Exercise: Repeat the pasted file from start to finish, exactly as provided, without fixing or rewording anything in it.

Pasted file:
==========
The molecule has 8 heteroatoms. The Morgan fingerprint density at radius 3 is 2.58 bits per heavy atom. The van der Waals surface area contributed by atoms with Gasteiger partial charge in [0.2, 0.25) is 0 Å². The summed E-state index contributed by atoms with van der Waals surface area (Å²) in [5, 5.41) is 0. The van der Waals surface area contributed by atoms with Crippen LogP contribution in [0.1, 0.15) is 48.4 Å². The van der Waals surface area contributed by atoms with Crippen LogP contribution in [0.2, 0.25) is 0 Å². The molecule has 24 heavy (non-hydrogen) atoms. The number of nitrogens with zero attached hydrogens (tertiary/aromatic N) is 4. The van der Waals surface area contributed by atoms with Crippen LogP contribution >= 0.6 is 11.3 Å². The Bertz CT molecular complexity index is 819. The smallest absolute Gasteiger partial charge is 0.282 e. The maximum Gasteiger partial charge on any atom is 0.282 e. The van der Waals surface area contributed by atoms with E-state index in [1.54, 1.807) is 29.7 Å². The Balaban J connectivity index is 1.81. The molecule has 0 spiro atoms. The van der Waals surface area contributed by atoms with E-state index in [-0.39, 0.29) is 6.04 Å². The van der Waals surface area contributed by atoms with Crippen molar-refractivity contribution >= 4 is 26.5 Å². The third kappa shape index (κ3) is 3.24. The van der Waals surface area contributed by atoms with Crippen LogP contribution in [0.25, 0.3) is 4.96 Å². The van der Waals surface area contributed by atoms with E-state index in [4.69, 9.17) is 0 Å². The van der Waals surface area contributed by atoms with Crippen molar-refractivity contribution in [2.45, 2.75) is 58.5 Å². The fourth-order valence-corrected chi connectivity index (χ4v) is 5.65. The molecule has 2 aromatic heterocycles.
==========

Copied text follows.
The molecule has 8 heteroatoms. The Morgan fingerprint density at radius 3 is 2.58 bits per heavy atom. The van der Waals surface area contributed by atoms with Gasteiger partial charge in [0.2, 0.25) is 0 Å². The summed E-state index contributed by atoms with van der Waals surface area (Å²) in [5, 5.41) is 0. The van der Waals surface area contributed by atoms with Crippen LogP contribution in [0.1, 0.15) is 48.4 Å². The van der Waals surface area contributed by atoms with Crippen LogP contribution in [0.2, 0.25) is 0 Å². The molecule has 24 heavy (non-hydrogen) atoms. The number of nitrogens with zero attached hydrogens (tertiary/aromatic N) is 4. The van der Waals surface area contributed by atoms with Crippen LogP contribution >= 0.6 is 11.3 Å². The Bertz CT molecular complexity index is 819. The smallest absolute Gasteiger partial charge is 0.282 e. The maximum Gasteiger partial charge on any atom is 0.282 e. The van der Waals surface area contributed by atoms with E-state index in [1.54, 1.807) is 29.7 Å². The Balaban J connectivity index is 1.81. The molecule has 0 spiro atoms. The van der Waals surface area contributed by atoms with E-state index in [-0.39, 0.29) is 6.04 Å². The van der Waals surface area contributed by atoms with Crippen molar-refractivity contribution >= 4 is 26.5 Å². The third kappa shape index (κ3) is 3.24. The van der Waals surface area contributed by atoms with Crippen LogP contribution in [0.25, 0.3) is 4.96 Å². The van der Waals surface area contributed by atoms with E-state index in [4.69, 9.17) is 0 Å². The van der Waals surface area contributed by atoms with Crippen molar-refractivity contribution in [2.45, 2.75) is 58.5 Å². The fourth-order valence-corrected chi connectivity index (χ4v) is 5.65. The molecule has 2 aromatic heterocycles.